The international commemoration of the 80th Anniversary of the D-Day invasion occurred in France on June 6.

“Fourscore,” the English term used to signify 80 years, holds particular significance. The number 80 represents the beginning or the span of freedom from oppressors. So, this 80th anniversary of the Normandy beach offensive commemorates the blessing of freedom from tyranny secured on that day, a freedom the Western world still enjoys eight decades later.

But with the state of our world and its leadership, that may not be the case much longer. The commitment to overthrow tyranny, the unified belief in a free world and liberty for all living beings and the fight for those things with their lives are hallmarks of World War II’s Greatest Generation.

“When the world needed heroes, you called the Greatest Generation to courage, and their answer still echoes in the soul of the nation,” Chaplain Karen Meeker prayed in the opening invocation. “Shine your eternal light upon those whose gravestones encircle us as silent sentinels, reminding us of the price of liberty.”

Does that courage still exist in America? Would the next generation be willing to pay that price?

D-Day remains the largest seaborne invasion in world history, an epic feat of coordination, organization, ingenuity, and the indominable human spirit. The 156,000 or so Allied troops that landed on Normandy’s beaches to fight their way into Nazi-occupied France forged the path to victory, securing freedom from tyranny for the entire known world. So, it is right and noble to commemorate those who served in the armed forces on all sides of the conflict, and most importantly, those who gave the ultimate sacrifice of their lives in order to secure freedom for all mankind.

One way this freedom and sacrifice can be passed down is by including our future generations as participants and witnesses to this honor. This once was a common element of our civic life; now it is marginalized, attacked and too casually set aside.

Proudly, Alabama sent its young men and women to France to represent and to serve at this great commemoration of the Greatest Generation. The Jacksonville State University’s “Marching Southerners” were one group who met this moment, performing and paying homage to these brave soldiers. Also representing our great state were the Boaz High School Marching Pirates.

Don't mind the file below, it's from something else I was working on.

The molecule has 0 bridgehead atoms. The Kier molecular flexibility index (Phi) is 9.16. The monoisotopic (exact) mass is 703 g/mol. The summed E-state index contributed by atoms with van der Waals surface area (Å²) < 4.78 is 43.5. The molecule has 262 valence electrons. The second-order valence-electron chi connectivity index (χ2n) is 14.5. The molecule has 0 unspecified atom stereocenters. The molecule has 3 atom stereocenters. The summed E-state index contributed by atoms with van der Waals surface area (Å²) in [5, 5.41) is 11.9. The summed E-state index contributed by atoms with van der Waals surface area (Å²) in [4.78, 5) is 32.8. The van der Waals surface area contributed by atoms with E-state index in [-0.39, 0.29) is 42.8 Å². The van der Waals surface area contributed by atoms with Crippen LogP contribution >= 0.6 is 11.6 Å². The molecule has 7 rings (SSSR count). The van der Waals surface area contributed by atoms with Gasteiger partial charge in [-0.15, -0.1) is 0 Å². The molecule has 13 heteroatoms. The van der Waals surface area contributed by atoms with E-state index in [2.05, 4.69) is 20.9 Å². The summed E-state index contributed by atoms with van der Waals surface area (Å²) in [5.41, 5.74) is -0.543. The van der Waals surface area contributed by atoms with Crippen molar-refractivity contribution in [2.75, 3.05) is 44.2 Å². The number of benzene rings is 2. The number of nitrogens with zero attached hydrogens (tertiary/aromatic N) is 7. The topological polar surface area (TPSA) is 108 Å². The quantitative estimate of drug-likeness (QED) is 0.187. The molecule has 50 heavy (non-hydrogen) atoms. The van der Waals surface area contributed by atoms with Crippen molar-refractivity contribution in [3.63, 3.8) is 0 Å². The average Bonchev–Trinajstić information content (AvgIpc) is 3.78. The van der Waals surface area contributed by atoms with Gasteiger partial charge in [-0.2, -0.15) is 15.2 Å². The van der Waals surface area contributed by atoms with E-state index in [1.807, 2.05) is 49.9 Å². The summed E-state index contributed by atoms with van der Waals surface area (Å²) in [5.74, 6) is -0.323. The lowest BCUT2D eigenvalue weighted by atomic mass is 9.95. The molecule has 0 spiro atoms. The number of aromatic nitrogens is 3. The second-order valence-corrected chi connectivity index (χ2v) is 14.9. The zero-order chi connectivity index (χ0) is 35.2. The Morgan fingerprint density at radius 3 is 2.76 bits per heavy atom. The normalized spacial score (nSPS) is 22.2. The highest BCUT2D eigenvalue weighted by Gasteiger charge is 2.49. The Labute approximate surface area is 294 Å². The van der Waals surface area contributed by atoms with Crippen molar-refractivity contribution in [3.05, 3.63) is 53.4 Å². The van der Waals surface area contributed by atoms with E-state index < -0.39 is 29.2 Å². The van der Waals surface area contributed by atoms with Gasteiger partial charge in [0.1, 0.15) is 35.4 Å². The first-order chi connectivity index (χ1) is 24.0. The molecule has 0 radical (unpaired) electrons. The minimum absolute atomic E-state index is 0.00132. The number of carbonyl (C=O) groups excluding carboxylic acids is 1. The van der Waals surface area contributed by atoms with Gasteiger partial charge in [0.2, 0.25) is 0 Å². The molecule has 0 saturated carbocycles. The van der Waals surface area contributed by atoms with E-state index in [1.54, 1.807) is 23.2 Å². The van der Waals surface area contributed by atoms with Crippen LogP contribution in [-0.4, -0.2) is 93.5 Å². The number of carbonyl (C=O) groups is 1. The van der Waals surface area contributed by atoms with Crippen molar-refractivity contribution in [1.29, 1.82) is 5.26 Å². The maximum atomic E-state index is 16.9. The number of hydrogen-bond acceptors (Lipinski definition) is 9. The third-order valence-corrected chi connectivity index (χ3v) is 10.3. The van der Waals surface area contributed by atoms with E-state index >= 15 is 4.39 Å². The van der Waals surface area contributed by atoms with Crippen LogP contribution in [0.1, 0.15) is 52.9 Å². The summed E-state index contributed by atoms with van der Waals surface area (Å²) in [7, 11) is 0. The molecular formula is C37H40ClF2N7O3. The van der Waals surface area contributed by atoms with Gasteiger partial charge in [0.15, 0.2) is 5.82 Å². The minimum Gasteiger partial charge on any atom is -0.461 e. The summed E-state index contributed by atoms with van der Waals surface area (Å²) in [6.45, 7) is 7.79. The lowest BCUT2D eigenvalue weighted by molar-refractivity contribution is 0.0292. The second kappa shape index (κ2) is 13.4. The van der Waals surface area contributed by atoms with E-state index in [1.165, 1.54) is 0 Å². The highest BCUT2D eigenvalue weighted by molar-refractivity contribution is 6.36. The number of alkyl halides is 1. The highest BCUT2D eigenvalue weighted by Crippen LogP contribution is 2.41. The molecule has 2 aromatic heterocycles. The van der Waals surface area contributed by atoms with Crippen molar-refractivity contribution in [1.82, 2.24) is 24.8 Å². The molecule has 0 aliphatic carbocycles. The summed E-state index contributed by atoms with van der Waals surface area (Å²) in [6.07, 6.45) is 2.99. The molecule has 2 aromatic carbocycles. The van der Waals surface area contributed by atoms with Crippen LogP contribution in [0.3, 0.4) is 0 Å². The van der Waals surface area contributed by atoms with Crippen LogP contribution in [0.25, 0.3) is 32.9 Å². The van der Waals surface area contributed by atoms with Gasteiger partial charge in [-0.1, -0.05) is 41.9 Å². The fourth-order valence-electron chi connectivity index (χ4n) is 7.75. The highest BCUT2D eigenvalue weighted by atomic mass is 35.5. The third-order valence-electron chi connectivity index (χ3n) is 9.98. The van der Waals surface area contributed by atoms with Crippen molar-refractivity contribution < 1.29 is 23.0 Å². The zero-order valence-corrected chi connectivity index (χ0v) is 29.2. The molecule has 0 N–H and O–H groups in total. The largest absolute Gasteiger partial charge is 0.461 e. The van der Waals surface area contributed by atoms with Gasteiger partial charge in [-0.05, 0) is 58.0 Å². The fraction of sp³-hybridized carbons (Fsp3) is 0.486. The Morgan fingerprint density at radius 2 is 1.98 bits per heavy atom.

This high honor and a once-in-a-lifetime experience is one these teenagers will never forget, and will hopefully help replicate to their peers. The greater hope is that the price of freedom and the heart to continue fighting to maintain those freedoms will also be replicated.

Over the last few months, the U.S. has seen our college campuses plagued with that same tyranny and unrest seen during WWII, not from without, but within. Anti-Semitism, intolerance and thuggery have ruled the day rather than heroism, valor and courage. Is this what these brave veterans fought, bled and died for? Are there any among the Millennial and Gen Z generations who would make the same choice these young men and women made in 1944?

American Airlines and Delta Airlines sponsored the flight to France for many of the remaining D-Day veterans. According to NBC News:

Around 200 veterans attended this year’s event, the youngest in their 90s and some over 100. And an unavoidable truth, mostly unspoken this week across Normandy, is that the next five-year anniversary will almost certainly look very different.

D-Day commemorations occur every five years, and many acknowledge that by 2029, there may be no living veterans of D-Day left. If no one is left to honor and tell the story, will it continue to be told? Will their values be passed on?

One of the final honors of the international D-Day ceremony was French President Emmanuel Macron presenting American veterans with the Legion of Honor. Created by Napoleon Bonaparte in 1802, it is France’s highest civilian military award. Many of these veterans, some of whom fought on the beach 80 years ago, received this medal with tears, gravity and humility.

“I wasn’t a hero or anything like that,” one veteran said. “I was just doing my job.”

“For your bravery, for your service to our freedom,” Macron intoned as he pinned the medal on each recipient.

My fear is that we are no longer replicating this type of bravery or this depth of service in our youth. Should this continue to be the norm, the erosion of our freedoms will be definitive and swift.

The commemoration of D-Day should have been the biggest news story of the week. Instead, it was overshadowed by a trial documenting the deception, debasement and debauchery of an American president’s son. As C.S. Lewis wrote roughly 80 years ago in The Abolition of Man:

We make men without chests and expect of them virtue and enterprise. We laugh at honour and are shocked to find traitors in our midst. We castrate and bid the geldings be fruitful.

If we do not instill future generations with the values embodied in this Greatest Generation, the fruit of their sacrifice will ultimately rot, and the tree of liberty will fall.

Jennifer Oliver O'Connell, As the Girl Turns, is an investigative journalist, author, opinion analyst, and contributor to 1819 News, Redstate, and other publications. Jennifer writes on Politics and Pop Culture, with occasional detours into Reinvention, Yoga, and Food. You can read more about Jennifer's world at her As the Girl Turns website. You can also follow her on Facebook, Twitter, and Telegram.

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